Brussels government plans to loosen rules on entrepreneurship

Brussels government plans to loosen rules on entrepreneurship

The government of the Brussels-Capital Region will ease entrepreneurship regulations in a move that the State Secretary for Economic Transition Barbara Trachte hopes will not only "stimulate the creation of businesses" but also put an end to "unjustified discriminations".

Trachte proposed the ordinance to the regional government, which subsequently approved it on Wednesday. The reform is set to enter into force by the beginning of 2024 and aims to create fairer conditions for potential entrepreneurs in the capital. It rests on three different measures.

Tweet translation: "Facilitating the creation of businesses and strengthening entrepreneurship as a path to greater liberty and integration. These are strong reasons to simplify the rules on access to these professions in Brussels."

The reform will do away with the basic management knowledge exam. In Brussels, anyone looking to start their own business but who has not obtained a higher education diploma is currently obliged to take this exam, which could only be taken in French or Dutch. Trachte explained that "the absence of a recognised diploma or the language barrier was an obstacle" to many people and represented a form of unjustified discrimination.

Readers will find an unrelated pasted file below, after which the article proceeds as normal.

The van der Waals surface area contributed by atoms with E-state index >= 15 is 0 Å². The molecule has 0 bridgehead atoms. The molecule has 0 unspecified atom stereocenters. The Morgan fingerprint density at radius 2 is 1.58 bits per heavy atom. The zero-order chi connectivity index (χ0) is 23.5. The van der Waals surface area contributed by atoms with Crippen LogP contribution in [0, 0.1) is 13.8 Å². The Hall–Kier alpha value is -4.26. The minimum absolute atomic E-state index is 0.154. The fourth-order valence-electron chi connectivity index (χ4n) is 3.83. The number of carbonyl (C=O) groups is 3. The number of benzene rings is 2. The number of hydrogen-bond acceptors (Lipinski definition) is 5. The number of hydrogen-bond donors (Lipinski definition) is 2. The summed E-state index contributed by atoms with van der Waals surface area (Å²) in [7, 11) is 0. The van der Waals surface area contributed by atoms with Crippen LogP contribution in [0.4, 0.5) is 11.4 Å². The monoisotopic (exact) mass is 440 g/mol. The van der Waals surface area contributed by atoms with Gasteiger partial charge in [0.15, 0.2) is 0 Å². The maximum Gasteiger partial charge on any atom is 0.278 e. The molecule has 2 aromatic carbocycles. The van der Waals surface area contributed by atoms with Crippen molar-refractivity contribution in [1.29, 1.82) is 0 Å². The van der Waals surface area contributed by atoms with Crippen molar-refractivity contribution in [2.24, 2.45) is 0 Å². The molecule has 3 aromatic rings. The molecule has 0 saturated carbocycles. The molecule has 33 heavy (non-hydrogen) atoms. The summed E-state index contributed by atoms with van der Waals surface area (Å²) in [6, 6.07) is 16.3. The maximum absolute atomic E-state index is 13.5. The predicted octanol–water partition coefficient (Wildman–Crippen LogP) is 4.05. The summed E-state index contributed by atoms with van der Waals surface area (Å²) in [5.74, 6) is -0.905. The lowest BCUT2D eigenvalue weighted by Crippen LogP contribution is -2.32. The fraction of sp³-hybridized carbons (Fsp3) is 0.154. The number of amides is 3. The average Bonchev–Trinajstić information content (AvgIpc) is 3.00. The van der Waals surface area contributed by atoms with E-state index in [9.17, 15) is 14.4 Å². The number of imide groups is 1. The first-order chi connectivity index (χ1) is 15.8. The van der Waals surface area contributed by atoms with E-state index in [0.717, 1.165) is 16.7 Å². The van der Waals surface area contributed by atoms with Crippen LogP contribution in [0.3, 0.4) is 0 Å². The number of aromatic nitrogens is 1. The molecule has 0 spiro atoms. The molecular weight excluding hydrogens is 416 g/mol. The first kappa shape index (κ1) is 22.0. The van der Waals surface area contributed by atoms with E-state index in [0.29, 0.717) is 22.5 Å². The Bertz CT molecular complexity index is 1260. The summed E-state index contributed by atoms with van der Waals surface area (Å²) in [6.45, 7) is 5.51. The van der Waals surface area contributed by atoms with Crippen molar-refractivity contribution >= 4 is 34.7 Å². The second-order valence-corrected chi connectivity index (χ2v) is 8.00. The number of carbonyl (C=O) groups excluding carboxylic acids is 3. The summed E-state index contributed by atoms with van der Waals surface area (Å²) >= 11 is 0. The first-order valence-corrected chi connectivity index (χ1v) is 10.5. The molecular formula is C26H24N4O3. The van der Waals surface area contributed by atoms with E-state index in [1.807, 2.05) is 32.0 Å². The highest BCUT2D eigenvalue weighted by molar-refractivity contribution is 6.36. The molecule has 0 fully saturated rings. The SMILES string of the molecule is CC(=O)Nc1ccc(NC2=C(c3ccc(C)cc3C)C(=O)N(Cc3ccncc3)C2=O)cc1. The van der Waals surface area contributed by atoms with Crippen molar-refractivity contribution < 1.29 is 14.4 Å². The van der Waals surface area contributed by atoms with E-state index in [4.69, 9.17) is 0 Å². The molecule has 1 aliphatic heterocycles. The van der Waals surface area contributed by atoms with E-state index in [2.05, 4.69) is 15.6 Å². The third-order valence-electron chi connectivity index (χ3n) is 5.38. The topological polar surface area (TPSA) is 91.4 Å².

The exam also made Brussels a less attractive market for entrepreneurs than Flanders, which got rid of the equivalent test in 2018 after finding that it heavily limited the creation of businesses.

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Once again following in Flanders' footsteps, the Brussels government will also drop the technical qualifications needed for five regulated professions in the hope that this will open up access to pedicurists, masseurs, dental technicians, meat wholesalers and dry cleaners.

Regulations on fairgrounds in the capital will also be loosened, making it easier to organise itinerant and fairground activities around the city.

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